Seeing Eric Omondi in the same space as Jimmy Fallon telling jokes reminds me of the day Lupita won the Oscars. I do not understand how it took place that Jimmy gave him the chance to make his crowd laugh and they did laugh, I would like to think it must be very hard for a native Kenyan to make white folks laugh because they are probably taking time to decode what you are saying half the time. For Eric, for his team, those that look up to him and Kenyans altogether that was a big deal!! Major Key!!
And you know what? Despite the time difference, the video was uploaded on March 1st, Kenyan time. Which happens to be Lupita’s birthday. I am not even pushing it. Quite the coincidence people, that great things shall be achieved in March. Which is also my birth month. I have not even scratched the surface of pushing it so save your eyeballs. Only three Kenyan’s have been on Mr. Fallon’s show; Lupita, Obama and now Eric. Wajaluo wasinotice aki, hatutapumua.
We all now say dreams are valid, which is something Lupita said, they really are valid. All you have to do is dream. Have such wild dreams that they scare the batwings out of you. It is 3 years today since Lupita won an Oscar. She opened doors for so many of us to believe in our dreams that one day if we work at it and keep going, we can get where we really want to be or more. She has so far won 40 awards out of 54 nominations. I do not think her dreams were even that extravagant.
Eric is one of the best comedians Kenya has ever had and he credits his breakthrough to Churchill who has since been his mentor. I happened to attend one of Eric’s UNTAMED shows and there was not a single joke I didn’t laugh at. This guy has literally watered and natured his talent without attending any art school. I mean, even Obama said “Hawayuni,” remember?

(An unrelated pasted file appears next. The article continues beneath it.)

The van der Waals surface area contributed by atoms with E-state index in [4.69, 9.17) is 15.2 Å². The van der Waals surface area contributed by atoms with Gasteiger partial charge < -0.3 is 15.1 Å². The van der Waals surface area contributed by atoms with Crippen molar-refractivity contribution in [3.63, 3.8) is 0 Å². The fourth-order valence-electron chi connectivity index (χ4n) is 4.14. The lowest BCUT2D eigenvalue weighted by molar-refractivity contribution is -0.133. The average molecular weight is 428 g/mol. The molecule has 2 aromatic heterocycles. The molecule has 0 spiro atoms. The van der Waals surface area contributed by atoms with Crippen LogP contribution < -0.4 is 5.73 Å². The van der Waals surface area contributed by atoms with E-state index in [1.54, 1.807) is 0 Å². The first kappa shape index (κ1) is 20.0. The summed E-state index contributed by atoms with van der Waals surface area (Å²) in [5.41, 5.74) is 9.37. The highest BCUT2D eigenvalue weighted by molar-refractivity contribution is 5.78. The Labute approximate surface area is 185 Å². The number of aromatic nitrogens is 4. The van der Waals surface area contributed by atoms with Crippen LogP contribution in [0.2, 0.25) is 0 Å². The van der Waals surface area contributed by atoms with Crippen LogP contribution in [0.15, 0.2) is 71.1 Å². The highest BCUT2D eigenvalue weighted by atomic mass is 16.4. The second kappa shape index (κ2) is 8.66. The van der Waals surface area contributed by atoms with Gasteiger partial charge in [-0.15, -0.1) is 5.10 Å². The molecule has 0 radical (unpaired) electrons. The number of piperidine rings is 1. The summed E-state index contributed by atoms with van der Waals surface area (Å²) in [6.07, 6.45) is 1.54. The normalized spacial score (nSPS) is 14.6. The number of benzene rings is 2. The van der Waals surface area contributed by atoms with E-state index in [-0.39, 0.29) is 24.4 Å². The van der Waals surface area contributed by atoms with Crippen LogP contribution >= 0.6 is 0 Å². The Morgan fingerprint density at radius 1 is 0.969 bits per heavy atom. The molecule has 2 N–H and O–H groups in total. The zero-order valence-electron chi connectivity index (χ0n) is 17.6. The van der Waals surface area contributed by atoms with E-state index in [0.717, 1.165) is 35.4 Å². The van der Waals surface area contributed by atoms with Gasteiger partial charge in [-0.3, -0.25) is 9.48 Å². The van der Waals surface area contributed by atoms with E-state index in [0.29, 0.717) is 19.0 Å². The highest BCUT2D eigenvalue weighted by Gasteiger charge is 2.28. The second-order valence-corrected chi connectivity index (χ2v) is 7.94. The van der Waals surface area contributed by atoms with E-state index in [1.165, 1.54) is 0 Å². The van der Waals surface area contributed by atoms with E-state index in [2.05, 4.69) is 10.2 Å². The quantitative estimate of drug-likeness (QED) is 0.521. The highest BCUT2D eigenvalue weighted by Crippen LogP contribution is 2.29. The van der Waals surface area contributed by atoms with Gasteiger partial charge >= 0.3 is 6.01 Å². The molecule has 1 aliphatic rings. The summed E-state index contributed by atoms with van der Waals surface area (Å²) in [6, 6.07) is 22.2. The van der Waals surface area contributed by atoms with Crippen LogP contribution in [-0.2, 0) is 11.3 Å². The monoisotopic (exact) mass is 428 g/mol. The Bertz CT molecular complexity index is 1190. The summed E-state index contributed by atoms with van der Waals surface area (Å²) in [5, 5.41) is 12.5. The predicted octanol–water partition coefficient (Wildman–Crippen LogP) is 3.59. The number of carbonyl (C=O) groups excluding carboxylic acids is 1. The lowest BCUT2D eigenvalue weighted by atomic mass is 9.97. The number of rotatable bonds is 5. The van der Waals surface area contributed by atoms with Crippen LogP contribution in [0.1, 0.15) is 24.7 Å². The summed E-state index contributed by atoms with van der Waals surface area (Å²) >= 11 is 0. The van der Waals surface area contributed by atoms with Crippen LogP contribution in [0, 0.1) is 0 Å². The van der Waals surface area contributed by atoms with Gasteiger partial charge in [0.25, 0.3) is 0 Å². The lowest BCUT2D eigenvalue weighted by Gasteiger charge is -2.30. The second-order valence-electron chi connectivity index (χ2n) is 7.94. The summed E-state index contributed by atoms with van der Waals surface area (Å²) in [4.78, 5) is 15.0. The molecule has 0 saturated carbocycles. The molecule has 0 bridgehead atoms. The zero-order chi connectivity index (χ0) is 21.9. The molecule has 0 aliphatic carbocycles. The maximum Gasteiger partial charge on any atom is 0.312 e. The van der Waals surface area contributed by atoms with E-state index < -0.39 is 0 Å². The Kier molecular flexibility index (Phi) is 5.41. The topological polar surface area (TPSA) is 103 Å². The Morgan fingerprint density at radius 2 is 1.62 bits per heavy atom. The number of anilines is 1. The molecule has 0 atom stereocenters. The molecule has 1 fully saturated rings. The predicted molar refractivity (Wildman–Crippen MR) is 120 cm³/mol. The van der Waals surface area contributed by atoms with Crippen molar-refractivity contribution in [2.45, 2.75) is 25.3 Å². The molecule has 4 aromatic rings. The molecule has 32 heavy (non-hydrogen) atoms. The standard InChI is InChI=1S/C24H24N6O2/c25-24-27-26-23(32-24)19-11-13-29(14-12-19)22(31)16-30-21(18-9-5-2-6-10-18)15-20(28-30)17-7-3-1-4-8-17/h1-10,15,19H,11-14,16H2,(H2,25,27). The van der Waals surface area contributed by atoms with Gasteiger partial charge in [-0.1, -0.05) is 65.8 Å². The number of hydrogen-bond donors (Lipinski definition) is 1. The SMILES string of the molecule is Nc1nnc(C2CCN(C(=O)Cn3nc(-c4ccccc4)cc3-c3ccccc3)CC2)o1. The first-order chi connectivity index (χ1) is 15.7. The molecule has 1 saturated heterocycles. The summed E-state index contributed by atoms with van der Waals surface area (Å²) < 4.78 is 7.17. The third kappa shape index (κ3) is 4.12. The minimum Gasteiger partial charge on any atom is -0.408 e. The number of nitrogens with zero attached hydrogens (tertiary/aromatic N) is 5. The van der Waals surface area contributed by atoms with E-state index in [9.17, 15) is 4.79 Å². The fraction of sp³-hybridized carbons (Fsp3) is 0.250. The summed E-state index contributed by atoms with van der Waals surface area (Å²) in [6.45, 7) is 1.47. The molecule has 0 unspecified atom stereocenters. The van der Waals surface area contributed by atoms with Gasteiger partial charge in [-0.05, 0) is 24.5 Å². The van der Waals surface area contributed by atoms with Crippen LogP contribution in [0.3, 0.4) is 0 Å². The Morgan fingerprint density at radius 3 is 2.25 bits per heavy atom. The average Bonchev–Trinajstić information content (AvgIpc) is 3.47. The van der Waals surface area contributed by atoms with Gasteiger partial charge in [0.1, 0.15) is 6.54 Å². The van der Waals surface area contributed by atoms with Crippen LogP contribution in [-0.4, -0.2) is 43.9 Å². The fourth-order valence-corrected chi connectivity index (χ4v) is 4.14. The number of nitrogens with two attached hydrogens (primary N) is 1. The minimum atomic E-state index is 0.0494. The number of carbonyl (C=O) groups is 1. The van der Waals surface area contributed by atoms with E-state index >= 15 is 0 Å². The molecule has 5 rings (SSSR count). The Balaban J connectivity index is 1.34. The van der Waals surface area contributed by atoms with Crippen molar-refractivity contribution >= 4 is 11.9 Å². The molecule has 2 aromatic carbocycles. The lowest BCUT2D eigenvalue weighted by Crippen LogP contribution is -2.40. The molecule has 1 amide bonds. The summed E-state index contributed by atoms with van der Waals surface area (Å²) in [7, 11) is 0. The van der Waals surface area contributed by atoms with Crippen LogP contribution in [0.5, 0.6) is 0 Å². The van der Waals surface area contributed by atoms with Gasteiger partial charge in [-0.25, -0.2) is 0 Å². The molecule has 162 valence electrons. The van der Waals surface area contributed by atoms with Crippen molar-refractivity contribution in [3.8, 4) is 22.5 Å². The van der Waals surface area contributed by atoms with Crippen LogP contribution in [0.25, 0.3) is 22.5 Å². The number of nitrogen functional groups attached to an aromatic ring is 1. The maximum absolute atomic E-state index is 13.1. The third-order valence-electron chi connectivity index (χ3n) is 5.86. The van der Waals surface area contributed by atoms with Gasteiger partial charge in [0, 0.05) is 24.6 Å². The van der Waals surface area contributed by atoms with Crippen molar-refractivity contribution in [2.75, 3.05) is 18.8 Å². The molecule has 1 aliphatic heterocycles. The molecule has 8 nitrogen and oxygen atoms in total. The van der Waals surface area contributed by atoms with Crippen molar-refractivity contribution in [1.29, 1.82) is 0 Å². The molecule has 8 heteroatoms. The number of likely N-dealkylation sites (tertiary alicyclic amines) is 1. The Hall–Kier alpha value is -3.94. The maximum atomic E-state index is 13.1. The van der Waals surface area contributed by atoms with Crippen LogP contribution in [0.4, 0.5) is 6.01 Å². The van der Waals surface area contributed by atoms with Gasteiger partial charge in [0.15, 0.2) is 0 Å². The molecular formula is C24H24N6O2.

Niambieni kufika ni nini? Si huyo amefika akapewa soda baridi na kiti akae?
One time Big Brother Africa (BBA) had Churchill go to SA to perform at the eviction show alongside a Nigerian comedian. I felt sad for him when no one laughed at his jokes. Not even a giggle. They couldn’t get the Runda and Kibera jokes. That is the day I accepted that these jokes have become so bland and domesticated that they will run their course to the point we might never have any comedy left. Remember how Mama Kayai and Ojwang, yeah.
Which brings me to the financial value of his trade. Entertainment in Kenya has not been a field that is fruitful enough to financially sustain an artist’s livelihood. During one of his talks, Eric mentioned that, “There’s money in the industry for entertainers and they should invest when they are hot. We live in an era where careers can end anytime, nudes or sex-tapes can leak, anything can happen. If a successful artiste goes broke, that will be on their own merit.”
Lifestyles can get in the way once an artiste starts earning. Lavish neighborhoods, fancy cars and partying could become a norm when the season is at its peak. He cited incidents like those Mzee Ojwang, a comedy veteran, who died a pauper because there was no money for entertainers back then. “We should learn from the past mistakes and do things differently especially when it comes to controlling finances,” he added.